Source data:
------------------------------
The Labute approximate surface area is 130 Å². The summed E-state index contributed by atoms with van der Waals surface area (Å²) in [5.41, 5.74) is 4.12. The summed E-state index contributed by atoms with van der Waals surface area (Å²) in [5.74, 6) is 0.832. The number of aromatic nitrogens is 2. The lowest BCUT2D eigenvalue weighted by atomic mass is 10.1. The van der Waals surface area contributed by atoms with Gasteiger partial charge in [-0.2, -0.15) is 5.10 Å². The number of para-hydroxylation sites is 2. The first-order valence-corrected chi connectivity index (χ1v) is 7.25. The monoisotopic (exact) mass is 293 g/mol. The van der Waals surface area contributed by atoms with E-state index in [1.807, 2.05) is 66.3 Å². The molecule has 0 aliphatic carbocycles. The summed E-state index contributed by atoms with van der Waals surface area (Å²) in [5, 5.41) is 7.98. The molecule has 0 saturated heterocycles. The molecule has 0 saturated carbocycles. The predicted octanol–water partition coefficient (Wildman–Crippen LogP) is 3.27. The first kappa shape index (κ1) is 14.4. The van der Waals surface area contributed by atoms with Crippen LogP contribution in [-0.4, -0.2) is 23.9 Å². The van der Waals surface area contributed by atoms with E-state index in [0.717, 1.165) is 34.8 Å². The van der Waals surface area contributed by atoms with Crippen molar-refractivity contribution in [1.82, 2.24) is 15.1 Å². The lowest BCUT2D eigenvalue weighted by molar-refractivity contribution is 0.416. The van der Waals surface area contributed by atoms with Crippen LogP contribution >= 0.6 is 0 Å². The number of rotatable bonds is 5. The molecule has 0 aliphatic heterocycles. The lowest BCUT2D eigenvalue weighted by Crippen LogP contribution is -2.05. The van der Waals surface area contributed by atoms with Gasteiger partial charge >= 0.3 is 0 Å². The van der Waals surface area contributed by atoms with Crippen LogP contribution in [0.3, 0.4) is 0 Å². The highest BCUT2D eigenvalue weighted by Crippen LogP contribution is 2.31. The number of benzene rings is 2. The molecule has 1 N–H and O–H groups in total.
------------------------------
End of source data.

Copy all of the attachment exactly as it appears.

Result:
The Labute approximate surface area is 130 Å². The summed E-state index contributed by atoms with van der Waals surface area (Å²) in [5.41, 5.74) is 4.12. The summed E-state index contributed by atoms with van der Waals surface area (Å²) in [5.74, 6) is 0.832. The number of aromatic nitrogens is 2. The lowest BCUT2D eigenvalue weighted by atomic mass is 10.1. The van der Waals surface area contributed by atoms with Gasteiger partial charge in [-0.2, -0.15) is 5.10 Å². The number of para-hydroxylation sites is 2. The first-order valence-corrected chi connectivity index (χ1v) is 7.25. The monoisotopic (exact) mass is 293 g/mol. The van der Waals surface area contributed by atoms with E-state index in [1.807, 2.05) is 66.3 Å². The molecule has 0 aliphatic carbocycles. The summed E-state index contributed by atoms with van der Waals surface area (Å²) in [5, 5.41) is 7.98. The molecule has 0 saturated heterocycles. The molecule has 0 saturated carbocycles. The predicted octanol–water partition coefficient (Wildman–Crippen LogP) is 3.27. The first kappa shape index (κ1) is 14.4. The van der Waals surface area contributed by atoms with Crippen LogP contribution in [-0.4, -0.2) is 23.9 Å². The van der Waals surface area contributed by atoms with E-state index in [0.717, 1.165) is 34.8 Å². The van der Waals surface area contributed by atoms with Crippen molar-refractivity contribution in [1.82, 2.24) is 15.1 Å². The lowest BCUT2D eigenvalue weighted by molar-refractivity contribution is 0.416. The van der Waals surface area contributed by atoms with Crippen LogP contribution >= 0.6 is 0 Å². The number of rotatable bonds is 5. The molecule has 0 aliphatic heterocycles. The lowest BCUT2D eigenvalue weighted by Crippen LogP contribution is -2.05. The van der Waals surface area contributed by atoms with Gasteiger partial charge >= 0.3 is 0 Å². The van der Waals surface area contributed by atoms with Crippen LogP contribution in [0.3, 0.4) is 0 Å². The highest BCUT2D eigenvalue weighted by Crippen LogP contribution is 2.31. The number of benzene rings is 2. The molecule has 1 N–H and O–H groups in total.